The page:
Ukrainian government warplanes carried out airstrikes against pro-Russian rebels who seized Donetsk international airport on Monday, triggering a battle in and around the complex in a show of force by both sides after the election of a new president.
Reuters journalists saw black smoke billowing from the area of the airport after repeated explosions and gunfire, while jets roared overhead. A security official also said paratroops had landed in one of the fiercest clashes since violence broke out in Russian-speaking eastern Ukraine some two months ago.
Loud thuds sounded from the area but after four to five hours Ukrainian soldiers appeared to have pushed back at least some of the separatists towards the town, though it was not clear if the army had recovered control of the airport.
There was no full account from either side of casualties. But the press service of the regional administration said one man had been killed and two injured from shrapnel of a shell which struck a part of the railway station serving the airport.
Saying that a deadline had passed at 1 p.m. (0600 ET) for separatist militants to lay down their arms, a spokesman for the Ukrainian joint forces’ security operation in the region said two Sukhoi Su-25 jets had carried out strafing runs, firing warning shots around Sergei Prokofiev International Airport.
“In reply, the guerrillas opened fire at random from all types of weapon,” he said, before a MiG-29 jet also took part.
A second spokesman, Vladislav Seleznyov, said: “A MiG-29 carried out an airstrike on the area where the terrorists were concentrated.”
“Cleaning Up The Area”
The first spokesman said the militants had then spread out across the territory of the airport, whose state-of-the-art main terminal was built only for the 2012 European soccer championships held in Ukraine. “Right now at the airport, paratroops have landed and are cleaning up the area.”
He appeared to mean that troops had landed by helicopter.
The action, after an overnight move by rebels of the Donetsk People’s Republic to take over the airport, looked like a forceful first act by Petro Poroshenko, the billionaire who swept to the presidency on Sunday. He said he would not treat with “terrorists”, despite calls from Russia for Kiev not to step up its halting military operations in the east of Ukraine.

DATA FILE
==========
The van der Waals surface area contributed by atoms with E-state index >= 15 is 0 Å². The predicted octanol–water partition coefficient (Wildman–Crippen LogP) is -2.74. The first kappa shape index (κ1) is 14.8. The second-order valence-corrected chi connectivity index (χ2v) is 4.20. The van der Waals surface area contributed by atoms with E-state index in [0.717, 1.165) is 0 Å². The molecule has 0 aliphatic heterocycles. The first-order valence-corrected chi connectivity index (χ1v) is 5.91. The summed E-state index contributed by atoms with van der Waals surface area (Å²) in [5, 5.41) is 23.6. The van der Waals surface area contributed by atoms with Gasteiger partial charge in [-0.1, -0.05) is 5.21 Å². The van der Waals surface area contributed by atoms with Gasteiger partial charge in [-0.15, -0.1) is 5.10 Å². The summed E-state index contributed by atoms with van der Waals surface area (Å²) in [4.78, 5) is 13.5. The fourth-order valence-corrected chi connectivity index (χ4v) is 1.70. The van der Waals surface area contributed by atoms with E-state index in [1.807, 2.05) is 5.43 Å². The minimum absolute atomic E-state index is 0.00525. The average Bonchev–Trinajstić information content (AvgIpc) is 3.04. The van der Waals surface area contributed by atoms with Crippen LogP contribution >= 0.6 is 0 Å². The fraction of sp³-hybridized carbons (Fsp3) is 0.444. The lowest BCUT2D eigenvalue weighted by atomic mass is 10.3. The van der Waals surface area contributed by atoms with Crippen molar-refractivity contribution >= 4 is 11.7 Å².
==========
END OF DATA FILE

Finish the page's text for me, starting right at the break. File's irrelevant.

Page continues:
Seleznyov said a helicopter had been in action to destroy an anti-aircraft battery being used by rebels. He denied a report from the rebel side that a helicopter had been brought down.
He later said the rebels had received reinforcements – though he did not say from whom – adding that fighting had now entered “an active phase. Government forces, he said, aimed to clear rebels from the airport. He declined to give casualties.
Warnings were issued by radio for inhabitants of residential blocks in districts closest to the airport to stay inside and, if shooting occurred, to take refuge in communal cellars.
A local news website published a photograph of three men in camouflage with a rapid-fire grenade launcher pointing skywards on what appeared to be the modern glass and concrete roof of the airport terminal. It said they were separatist rebels.
One Reuters journalist, leaving a vantage point in one block, saw armed rebels gathered on lower floors of the building while Ukrainian soldiers moved around on streets nearby.
Earlier, Reuters journalists saw three trucks carrying armed militants heading towards the airport and also spotted at least four armed men positioned on the airport roof. Representatives of the Donetsk People’s Republic said they had taken over the airport and wanted to clear it of government forces there.
Donetsk, a city of a million that is effectively the capital of the industrial Donbass region, is largely in the hands of pro-Russian separatists who prevented local people taking part in the presidential election on Sunday.
Donetsk airport authorities announced its closure to flights early on Monday after the separatists came to the facility to demand the withdrawal from the area of Ukrainian forces, who have been policing the perimeter.
The pro-Moscow rebels have declared autonomous “people’s republics” in the regions of Donetsk and Luhansk following makeshift referendums on May 11. They say the two regions are no longer part of Ukraine.
(Additional reporting by Yannis Behrakis in Donetsk and Pavel Polityuk in Kiev; writing by Alastair Macdonald and Richard Balmforth; Editing by Gareth Jones)
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